Test Kitchen tips: Cleaning tamarind pulp
Today's really fun Master Class article on ketchup (hold the tomatoes!) by Sang Yoon includes a great recipe for fig and tamarind ketchup.
I love the tart, bright flavors of tamarind. Found in cuisines throughout the world, it's a perfect ingredient when you want to add a fresh "zing" to a dish, giving it a nice jolt of flavor. The photo above is from a recipe for salmon skewers with tamarind sauce, adapted from a recipe by Marcus Samuelsson and a favorite go-to dish when I'm grilling on a summer evening.
The flavor is magical, but tamarind can come across as a difficult ingredient if you've never used it. While seedless pulp is available at many markets, it's commonly found packaged in blocks -- the pulp (or paste) is often packaged with bits of seed and solids which need to be strained before the pulp can be used.
But the method is simple:
I take a block of tamarind (14 ounces), place it in a large bowl and soak it in about 2 cups of really hot water. The hot water helps to loosen the block. Set it aside for about 15 to 20 minutes until the block is softened and the water is cool enough to handle. Work the block with your fingers, breaking up the block and massaging the pulp to dislodge the solids. Run the pulp through a strainer, discard the solids, then cover and refrigerate the pulp until needed. This makes a generous cup of seedless pulp (amounts can vary by brand and amount of solids packed with the block), which should keep for a good week in the refrigerator.
You can increase or decrease the amount of water for soaking depending on how strong you want the finished product.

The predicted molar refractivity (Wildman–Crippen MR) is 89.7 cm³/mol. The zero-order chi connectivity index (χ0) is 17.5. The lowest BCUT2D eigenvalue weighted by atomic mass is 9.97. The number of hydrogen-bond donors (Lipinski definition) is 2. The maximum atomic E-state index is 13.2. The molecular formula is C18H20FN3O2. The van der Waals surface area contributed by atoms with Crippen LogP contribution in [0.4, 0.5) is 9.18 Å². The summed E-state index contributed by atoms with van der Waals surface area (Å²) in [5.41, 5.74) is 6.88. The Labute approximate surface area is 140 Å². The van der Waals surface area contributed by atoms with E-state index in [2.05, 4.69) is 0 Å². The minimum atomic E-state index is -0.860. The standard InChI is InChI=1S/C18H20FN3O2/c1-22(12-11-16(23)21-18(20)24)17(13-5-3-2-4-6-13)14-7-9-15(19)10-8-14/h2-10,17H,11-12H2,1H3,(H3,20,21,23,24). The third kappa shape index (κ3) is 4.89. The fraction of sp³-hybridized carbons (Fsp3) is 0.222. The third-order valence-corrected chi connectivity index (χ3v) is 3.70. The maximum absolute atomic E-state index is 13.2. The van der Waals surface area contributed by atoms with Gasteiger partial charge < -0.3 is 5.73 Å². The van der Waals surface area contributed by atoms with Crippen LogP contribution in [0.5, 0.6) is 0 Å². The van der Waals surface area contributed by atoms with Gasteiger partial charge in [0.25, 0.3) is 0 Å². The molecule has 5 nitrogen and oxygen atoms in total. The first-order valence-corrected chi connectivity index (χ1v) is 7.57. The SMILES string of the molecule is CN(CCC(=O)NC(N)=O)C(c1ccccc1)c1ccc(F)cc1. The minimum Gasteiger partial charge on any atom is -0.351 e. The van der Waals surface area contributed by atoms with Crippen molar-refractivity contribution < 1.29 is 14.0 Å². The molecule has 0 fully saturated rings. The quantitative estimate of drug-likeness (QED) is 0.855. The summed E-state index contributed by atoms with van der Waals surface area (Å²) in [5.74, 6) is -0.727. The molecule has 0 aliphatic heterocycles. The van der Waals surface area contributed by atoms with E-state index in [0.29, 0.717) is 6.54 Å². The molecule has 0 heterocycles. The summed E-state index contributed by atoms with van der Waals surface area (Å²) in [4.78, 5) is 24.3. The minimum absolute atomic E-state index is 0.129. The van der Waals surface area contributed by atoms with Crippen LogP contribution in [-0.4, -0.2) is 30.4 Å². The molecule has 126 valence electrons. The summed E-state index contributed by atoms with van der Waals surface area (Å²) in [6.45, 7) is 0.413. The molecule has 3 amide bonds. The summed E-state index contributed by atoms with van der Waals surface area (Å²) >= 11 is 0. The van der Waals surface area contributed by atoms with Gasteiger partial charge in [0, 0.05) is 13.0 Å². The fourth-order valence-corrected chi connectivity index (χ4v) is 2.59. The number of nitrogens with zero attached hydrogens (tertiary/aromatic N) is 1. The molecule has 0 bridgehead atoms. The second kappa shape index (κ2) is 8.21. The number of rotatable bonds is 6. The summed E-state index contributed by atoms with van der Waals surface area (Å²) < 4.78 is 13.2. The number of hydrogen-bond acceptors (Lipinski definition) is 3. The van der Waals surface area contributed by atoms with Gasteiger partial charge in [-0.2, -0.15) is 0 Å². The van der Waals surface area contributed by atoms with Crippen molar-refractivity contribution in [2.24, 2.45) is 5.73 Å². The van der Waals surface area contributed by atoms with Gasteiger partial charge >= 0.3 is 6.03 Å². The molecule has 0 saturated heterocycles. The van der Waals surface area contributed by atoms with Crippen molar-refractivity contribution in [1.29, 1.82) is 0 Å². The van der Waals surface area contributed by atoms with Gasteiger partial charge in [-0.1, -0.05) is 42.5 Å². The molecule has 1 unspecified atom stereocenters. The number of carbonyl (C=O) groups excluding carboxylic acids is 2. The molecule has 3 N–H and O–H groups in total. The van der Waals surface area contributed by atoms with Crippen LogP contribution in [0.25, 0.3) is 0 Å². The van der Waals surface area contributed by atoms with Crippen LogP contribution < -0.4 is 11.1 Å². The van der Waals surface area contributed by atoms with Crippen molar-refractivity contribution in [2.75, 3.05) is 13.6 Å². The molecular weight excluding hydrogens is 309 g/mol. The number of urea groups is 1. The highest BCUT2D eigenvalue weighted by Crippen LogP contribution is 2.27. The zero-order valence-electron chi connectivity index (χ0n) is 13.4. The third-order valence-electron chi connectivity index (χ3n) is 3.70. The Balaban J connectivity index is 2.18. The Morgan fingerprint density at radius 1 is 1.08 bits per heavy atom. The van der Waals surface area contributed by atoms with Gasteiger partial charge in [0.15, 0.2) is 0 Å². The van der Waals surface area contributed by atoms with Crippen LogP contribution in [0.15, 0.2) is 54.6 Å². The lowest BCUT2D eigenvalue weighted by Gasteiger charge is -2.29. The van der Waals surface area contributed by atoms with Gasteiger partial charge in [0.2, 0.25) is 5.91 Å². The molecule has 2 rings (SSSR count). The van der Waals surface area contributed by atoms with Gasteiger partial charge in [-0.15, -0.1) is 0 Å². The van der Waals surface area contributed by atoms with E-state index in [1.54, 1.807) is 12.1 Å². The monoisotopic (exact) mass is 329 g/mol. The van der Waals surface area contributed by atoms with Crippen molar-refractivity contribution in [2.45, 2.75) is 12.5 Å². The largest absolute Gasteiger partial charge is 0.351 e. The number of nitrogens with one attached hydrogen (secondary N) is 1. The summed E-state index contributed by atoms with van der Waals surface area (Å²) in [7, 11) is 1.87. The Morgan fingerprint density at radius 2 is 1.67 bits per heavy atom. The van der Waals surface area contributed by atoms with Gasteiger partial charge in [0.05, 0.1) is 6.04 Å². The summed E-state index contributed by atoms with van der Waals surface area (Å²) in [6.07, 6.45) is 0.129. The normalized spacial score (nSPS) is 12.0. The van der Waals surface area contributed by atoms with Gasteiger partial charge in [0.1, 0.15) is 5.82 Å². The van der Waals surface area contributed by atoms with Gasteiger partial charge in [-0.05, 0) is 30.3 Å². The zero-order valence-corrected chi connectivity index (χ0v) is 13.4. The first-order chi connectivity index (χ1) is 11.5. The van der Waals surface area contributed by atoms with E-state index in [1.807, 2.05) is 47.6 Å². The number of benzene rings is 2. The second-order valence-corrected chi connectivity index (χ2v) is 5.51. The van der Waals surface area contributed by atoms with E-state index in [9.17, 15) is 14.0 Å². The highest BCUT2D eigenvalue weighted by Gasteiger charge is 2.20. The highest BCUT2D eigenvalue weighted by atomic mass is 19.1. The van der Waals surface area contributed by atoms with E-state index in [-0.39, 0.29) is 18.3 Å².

Depending on the recipe, you might also want to make tamarind liquid. We ran a recipe, along with a great story on the many uses for tamarind, a few years ago. The recipe for the liquid follows this post.
If you have any kitchen tips or questions you'd like me to explore, leave a comment below or email me at firstname.lastname@example.org.
-- Noelle Carter
Photo: Salmon skewers with tamarind sauce. Credit: Wally Skalij / Los Angeles Times
Total time: 1 hour
Servings: Makes about 3 cups
Note: Tamarind paste is a packaged block of pulp (typically 14 ounces, various brands). It's available at 99 Ranch Market stores, Indian and other Southeast Asian markets, Middle Eastern markets and Filipino markets.
1 block tamarind paste
1. Gently simmer the tamarind pulp in 4 cups water for 10 minutes. Remove from the heat, cover and let sit for 30 minutes.
2. Press the softened pulp through a sieve, breaking up the pulp and, if necessary, pouring some already-strained liquid through a second or third time to loosen the pulp enough to extract all the liquid. Discard the solids. You should have about 3 cups. Refrigerate tamarind liquid for up to a week or measure it into ice-cube trays and freeze for convenient future use.